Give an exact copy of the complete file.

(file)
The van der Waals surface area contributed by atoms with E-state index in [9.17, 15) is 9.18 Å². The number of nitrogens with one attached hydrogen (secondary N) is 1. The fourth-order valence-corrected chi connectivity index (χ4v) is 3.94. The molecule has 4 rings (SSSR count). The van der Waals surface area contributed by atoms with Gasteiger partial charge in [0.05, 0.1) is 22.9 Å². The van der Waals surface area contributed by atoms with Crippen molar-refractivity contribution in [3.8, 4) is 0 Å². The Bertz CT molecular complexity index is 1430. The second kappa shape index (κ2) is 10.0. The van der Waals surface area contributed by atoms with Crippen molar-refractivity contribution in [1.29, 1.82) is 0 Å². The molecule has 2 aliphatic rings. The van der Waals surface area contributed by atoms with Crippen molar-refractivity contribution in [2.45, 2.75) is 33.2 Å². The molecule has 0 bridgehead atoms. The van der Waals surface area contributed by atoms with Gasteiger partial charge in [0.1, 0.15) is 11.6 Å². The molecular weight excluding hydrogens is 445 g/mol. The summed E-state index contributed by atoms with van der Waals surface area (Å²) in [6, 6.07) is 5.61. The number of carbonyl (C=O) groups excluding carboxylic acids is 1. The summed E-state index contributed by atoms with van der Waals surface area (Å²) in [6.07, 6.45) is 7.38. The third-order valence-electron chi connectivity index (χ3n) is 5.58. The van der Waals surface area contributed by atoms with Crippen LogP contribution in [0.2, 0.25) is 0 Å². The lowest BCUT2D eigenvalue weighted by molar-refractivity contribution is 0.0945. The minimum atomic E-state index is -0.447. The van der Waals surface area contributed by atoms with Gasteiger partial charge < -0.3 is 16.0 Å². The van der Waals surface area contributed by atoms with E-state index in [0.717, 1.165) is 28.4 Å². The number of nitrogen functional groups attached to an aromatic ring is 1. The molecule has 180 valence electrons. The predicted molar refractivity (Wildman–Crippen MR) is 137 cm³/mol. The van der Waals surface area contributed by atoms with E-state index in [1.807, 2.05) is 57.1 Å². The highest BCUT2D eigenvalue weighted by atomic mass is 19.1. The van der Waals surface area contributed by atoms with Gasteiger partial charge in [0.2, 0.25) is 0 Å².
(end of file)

The van der Waals surface area contributed by atoms with E-state index in [9.17, 15) is 9.18 Å². The number of nitrogens with one attached hydrogen (secondary N) is 1. The fourth-order valence-corrected chi connectivity index (χ4v) is 3.94. The molecule has 4 rings (SSSR count). The van der Waals surface area contributed by atoms with Gasteiger partial charge in [0.05, 0.1) is 22.9 Å². The van der Waals surface area contributed by atoms with Crippen molar-refractivity contribution in [3.8, 4) is 0 Å². The Bertz CT molecular complexity index is 1430. The second kappa shape index (κ2) is 10.0. The van der Waals surface area contributed by atoms with Crippen molar-refractivity contribution in [1.29, 1.82) is 0 Å². The molecule has 2 aliphatic rings. The van der Waals surface area contributed by atoms with Crippen molar-refractivity contribution in [2.45, 2.75) is 33.2 Å². The molecule has 0 bridgehead atoms. The van der Waals surface area contributed by atoms with Gasteiger partial charge in [0.1, 0.15) is 11.6 Å². The molecular weight excluding hydrogens is 445 g/mol. The summed E-state index contributed by atoms with van der Waals surface area (Å²) in [6, 6.07) is 5.61. The number of carbonyl (C=O) groups excluding carboxylic acids is 1. The summed E-state index contributed by atoms with van der Waals surface area (Å²) in [6.07, 6.45) is 7.38. The third-order valence-electron chi connectivity index (χ3n) is 5.58. The van der Waals surface area contributed by atoms with Crippen LogP contribution in [0.2, 0.25) is 0 Å². The lowest BCUT2D eigenvalue weighted by molar-refractivity contribution is 0.0945. The minimum atomic E-state index is -0.447. The van der Waals surface area contributed by atoms with Gasteiger partial charge < -0.3 is 16.0 Å². The van der Waals surface area contributed by atoms with E-state index in [0.717, 1.165) is 28.4 Å². The number of nitrogen functional groups attached to an aromatic ring is 1. The molecule has 180 valence electrons. The predicted molar refractivity (Wildman–Crippen MR) is 137 cm³/mol. The van der Waals surface area contributed by atoms with E-state index in [1.807, 2.05) is 57.1 Å². The highest BCUT2D eigenvalue weighted by atomic mass is 19.1. The van der Waals surface area contributed by atoms with Gasteiger partial charge in [0.2, 0.25) is 0 Å².